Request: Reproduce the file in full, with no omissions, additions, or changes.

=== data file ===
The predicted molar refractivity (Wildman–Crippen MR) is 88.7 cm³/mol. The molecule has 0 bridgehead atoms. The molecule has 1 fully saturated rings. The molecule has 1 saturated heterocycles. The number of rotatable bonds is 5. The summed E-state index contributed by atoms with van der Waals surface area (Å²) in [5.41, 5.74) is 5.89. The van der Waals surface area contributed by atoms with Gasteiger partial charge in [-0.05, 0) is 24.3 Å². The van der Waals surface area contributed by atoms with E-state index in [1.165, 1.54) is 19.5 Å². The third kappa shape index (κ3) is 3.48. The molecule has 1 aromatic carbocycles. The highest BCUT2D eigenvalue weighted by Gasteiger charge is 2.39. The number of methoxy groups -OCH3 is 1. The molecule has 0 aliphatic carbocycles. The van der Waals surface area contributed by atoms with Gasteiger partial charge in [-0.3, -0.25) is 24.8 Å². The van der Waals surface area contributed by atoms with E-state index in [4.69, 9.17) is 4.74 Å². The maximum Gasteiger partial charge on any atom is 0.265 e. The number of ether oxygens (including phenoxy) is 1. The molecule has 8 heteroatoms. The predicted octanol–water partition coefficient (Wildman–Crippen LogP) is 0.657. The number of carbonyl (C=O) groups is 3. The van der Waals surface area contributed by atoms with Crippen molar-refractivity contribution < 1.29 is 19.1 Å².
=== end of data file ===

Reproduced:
The predicted molar refractivity (Wildman–Crippen MR) is 88.7 cm³/mol. The molecule has 0 bridgehead atoms. The molecule has 1 fully saturated rings. The molecule has 1 saturated heterocycles. The number of rotatable bonds is 5. The summed E-state index contributed by atoms with van der Waals surface area (Å²) in [5.41, 5.74) is 5.89. The van der Waals surface area contributed by atoms with Gasteiger partial charge in [-0.05, 0) is 24.3 Å². The van der Waals surface area contributed by atoms with E-state index in [1.165, 1.54) is 19.5 Å². The third kappa shape index (κ3) is 3.48. The molecule has 1 aromatic carbocycles. The highest BCUT2D eigenvalue weighted by Gasteiger charge is 2.39. The number of methoxy groups -OCH3 is 1. The molecule has 0 aliphatic carbocycles. The van der Waals surface area contributed by atoms with Gasteiger partial charge in [-0.3, -0.25) is 24.8 Å². The van der Waals surface area contributed by atoms with E-state index in [4.69, 9.17) is 4.74 Å². The maximum Gasteiger partial charge on any atom is 0.265 e. The number of ether oxygens (including phenoxy) is 1. The molecule has 8 heteroatoms. The predicted octanol–water partition coefficient (Wildman–Crippen LogP) is 0.657. The number of carbonyl (C=O) groups is 3. The van der Waals surface area contributed by atoms with Crippen molar-refractivity contribution < 1.29 is 19.1 Å².